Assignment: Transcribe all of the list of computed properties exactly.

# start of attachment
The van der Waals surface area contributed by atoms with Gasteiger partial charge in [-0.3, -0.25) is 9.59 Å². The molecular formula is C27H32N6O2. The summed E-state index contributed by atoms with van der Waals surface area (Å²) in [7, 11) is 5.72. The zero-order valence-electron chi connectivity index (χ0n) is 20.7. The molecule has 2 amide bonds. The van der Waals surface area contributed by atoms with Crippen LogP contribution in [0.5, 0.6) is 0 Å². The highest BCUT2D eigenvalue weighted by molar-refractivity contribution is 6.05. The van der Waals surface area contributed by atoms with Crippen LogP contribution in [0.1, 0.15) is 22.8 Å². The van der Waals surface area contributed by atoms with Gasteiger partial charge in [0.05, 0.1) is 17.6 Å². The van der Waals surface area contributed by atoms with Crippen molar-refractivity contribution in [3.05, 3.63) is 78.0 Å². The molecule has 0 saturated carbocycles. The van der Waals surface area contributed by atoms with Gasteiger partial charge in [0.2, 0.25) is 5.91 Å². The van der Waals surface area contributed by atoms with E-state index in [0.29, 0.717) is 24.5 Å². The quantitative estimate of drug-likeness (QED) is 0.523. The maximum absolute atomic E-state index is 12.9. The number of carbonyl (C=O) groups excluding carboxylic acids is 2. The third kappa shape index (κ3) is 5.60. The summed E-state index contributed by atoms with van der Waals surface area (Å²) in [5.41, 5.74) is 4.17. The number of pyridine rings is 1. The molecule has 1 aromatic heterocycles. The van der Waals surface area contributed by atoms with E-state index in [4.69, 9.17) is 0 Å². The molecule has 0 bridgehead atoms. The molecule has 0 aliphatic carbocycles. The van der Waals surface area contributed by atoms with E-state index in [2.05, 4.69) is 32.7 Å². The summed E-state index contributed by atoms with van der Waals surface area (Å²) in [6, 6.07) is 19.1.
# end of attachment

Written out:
The van der Waals surface area contributed by atoms with Gasteiger partial charge in [-0.3, -0.25) is 9.59 Å². The molecular formula is C27H32N6O2. The summed E-state index contributed by atoms with van der Waals surface area (Å²) in [7, 11) is 5.72. The zero-order valence-electron chi connectivity index (χ0n) is 20.7. The molecule has 2 amide bonds. The van der Waals surface area contributed by atoms with Crippen LogP contribution in [0.5, 0.6) is 0 Å². The highest BCUT2D eigenvalue weighted by molar-refractivity contribution is 6.05. The van der Waals surface area contributed by atoms with Crippen LogP contribution in [0.1, 0.15) is 22.8 Å². The van der Waals surface area contributed by atoms with Gasteiger partial charge in [0.05, 0.1) is 17.6 Å². The van der Waals surface area contributed by atoms with Crippen molar-refractivity contribution in [3.05, 3.63) is 78.0 Å². The molecule has 0 saturated carbocycles. The van der Waals surface area contributed by atoms with Gasteiger partial charge in [0.2, 0.25) is 5.91 Å². The van der Waals surface area contributed by atoms with E-state index in [0.29, 0.717) is 24.5 Å². The quantitative estimate of drug-likeness (QED) is 0.523. The maximum absolute atomic E-state index is 12.9. The number of carbonyl (C=O) groups excluding carboxylic acids is 2. The third kappa shape index (κ3) is 5.60. The summed E-state index contributed by atoms with van der Waals surface area (Å²) in [5.41, 5.74) is 4.17. The number of pyridine rings is 1. The molecule has 1 aromatic heterocycles. The van der Waals surface area contributed by atoms with E-state index in [4.69, 9.17) is 0 Å². The molecule has 0 bridgehead atoms. The molecule has 0 aliphatic carbocycles. The van der Waals surface area contributed by atoms with E-state index in [2.05, 4.69) is 32.7 Å². The summed E-state index contributed by atoms with van der Waals surface area (Å²) in [6, 6.07) is 19.1.